At the Crossroads
by Evan S. Connell Jr.
Simon & Schuster, 256 pp., $5.50
The Fencing Master
by Gilbert Rogin
Random House, 209 pp., $4.95
Yes From No Man’s Land
by Bernard Kops
Coward, McCann, 207 pp., $4.50
These three books are written in puzzled indignation at the prospect of the ominous, unchartable wilderness of life in our times. If they don’t come to any terms with it, they do at any rate break into occasional fits of a tonic gallows humor. There are no rewards of plot, few of character; instead the reader is chiefly confronted with the personality of the writer and its response to the incomprehensible: Connell’s tentative cruelty, Rogin’s luscious self-pity, Kops’s artless anger.
The most cerebral of the three writers is Evan Connell. A polished, practiced, and precise stylist, he has turned out two novels (one, Mrs. Bridge, a pleasing, plotless best seller), other short story collections, and a stultifying book-length poem. At the Cross-roads is a fresh collection of short stories. Three of them work through, in close detail, by means of interior monologue, certain episodes in the life of Muhlbach, a fortyish widower; three others, again written with an almost maniacal sense of detail, are nonevents in the lives of two feckless young men, Leon and Bébert; the remainder is a miscellany of brief, arbitrary, and on the whole negligible stories, with tricky plots and nasty subjects.
Muhlbach, with his drugged grief for a recently deceased wife, his urgent sexual desires, his somewhat sarcastic tenderness toward his children, his dutiful but numbed attempts to pursue conventional relations with neighbors and acquaintances, and his controlled distaste for the world he lives in, suggests a manly figure big enough to hold together something more ambitious than these calligraphic exercises. So long as he must withhold himself from a life to which, admittedly, no sane man could commit himself wholeheartedly, there seems little more to say about him than Connell does in these three episodes. Others could be accumulated in number; the result could be called a novel (as Mrs. Bridge was) but it would add up to nothing more than a wry question: So that’s a man’s life; is that all there is, then?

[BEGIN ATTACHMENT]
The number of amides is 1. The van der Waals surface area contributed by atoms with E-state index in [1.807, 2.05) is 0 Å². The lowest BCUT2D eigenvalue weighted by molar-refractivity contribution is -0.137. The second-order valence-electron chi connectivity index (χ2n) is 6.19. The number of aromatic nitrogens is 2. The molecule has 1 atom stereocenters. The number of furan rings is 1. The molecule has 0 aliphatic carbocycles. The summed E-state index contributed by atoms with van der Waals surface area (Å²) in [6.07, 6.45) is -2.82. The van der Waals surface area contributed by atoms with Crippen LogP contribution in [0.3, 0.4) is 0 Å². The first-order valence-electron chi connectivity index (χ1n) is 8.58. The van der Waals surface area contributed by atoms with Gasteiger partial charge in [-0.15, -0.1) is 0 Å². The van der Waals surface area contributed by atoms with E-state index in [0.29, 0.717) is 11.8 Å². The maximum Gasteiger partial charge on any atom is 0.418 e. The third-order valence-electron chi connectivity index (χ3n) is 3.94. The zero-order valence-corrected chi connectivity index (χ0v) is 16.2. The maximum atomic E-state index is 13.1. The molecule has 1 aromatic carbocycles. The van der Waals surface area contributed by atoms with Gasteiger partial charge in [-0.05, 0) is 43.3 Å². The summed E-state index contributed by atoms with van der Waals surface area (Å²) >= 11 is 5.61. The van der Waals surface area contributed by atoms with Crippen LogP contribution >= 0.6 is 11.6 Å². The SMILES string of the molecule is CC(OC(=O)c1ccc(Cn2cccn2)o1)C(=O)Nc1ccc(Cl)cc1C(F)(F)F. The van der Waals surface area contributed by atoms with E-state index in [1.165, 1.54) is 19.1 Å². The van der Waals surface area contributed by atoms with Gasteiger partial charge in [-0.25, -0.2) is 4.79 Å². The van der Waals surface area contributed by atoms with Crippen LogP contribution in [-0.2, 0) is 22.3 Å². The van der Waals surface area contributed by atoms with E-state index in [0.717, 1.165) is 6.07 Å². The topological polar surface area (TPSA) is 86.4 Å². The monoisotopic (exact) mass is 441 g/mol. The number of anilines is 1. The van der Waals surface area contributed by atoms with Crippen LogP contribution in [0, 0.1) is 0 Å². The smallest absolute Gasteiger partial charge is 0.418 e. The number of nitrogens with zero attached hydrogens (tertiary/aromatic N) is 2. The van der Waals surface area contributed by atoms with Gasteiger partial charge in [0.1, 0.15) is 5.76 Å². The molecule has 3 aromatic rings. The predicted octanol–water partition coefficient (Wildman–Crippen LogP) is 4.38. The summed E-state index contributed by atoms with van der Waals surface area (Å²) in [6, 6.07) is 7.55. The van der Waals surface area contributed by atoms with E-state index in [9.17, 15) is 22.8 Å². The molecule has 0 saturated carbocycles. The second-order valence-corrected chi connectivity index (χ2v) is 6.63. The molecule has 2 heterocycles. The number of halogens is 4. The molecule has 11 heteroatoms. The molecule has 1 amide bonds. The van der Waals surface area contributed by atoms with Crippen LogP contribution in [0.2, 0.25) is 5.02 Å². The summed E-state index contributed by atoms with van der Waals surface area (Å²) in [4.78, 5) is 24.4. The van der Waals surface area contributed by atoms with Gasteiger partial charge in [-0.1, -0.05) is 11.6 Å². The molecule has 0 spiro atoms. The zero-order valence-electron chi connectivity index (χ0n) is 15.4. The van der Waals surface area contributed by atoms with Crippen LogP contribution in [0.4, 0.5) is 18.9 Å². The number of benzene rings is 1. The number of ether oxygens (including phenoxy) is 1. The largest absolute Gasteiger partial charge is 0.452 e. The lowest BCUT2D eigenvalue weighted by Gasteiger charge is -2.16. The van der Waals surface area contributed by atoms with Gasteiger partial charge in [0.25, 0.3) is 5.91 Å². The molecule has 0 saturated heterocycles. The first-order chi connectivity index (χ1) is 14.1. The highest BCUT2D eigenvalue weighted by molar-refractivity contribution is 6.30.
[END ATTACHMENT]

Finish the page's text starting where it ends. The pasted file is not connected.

For example, Muhlbach goes to a party on Christmas night. The host and hostess are observed with fastidious revulsion: he is always wondering how and why such people have roles in his life. But he remains discreet and correct: on the outside he is a conventional person; only within an appalled judge keeps account. The children of his hosts, he notes, are “growing toward cruelty with the approval of their father” (catching seagulls on baited fishing lines). He makes conversation with a snotty young beauty, a deplorable spinster who hopes he will marry her, an exasperated, foulmouthed old novelist, a lustful diplomat. He communicates with no one. He is alone with his appraising thoughts:
What have I done? he asks himself. What forces have met to build such a nation as this? Is it my fault that the pleasure of the trip has been destroyed? Of what am I guilty? He stares at his hands, mildly folded in his lap, regarding himself as …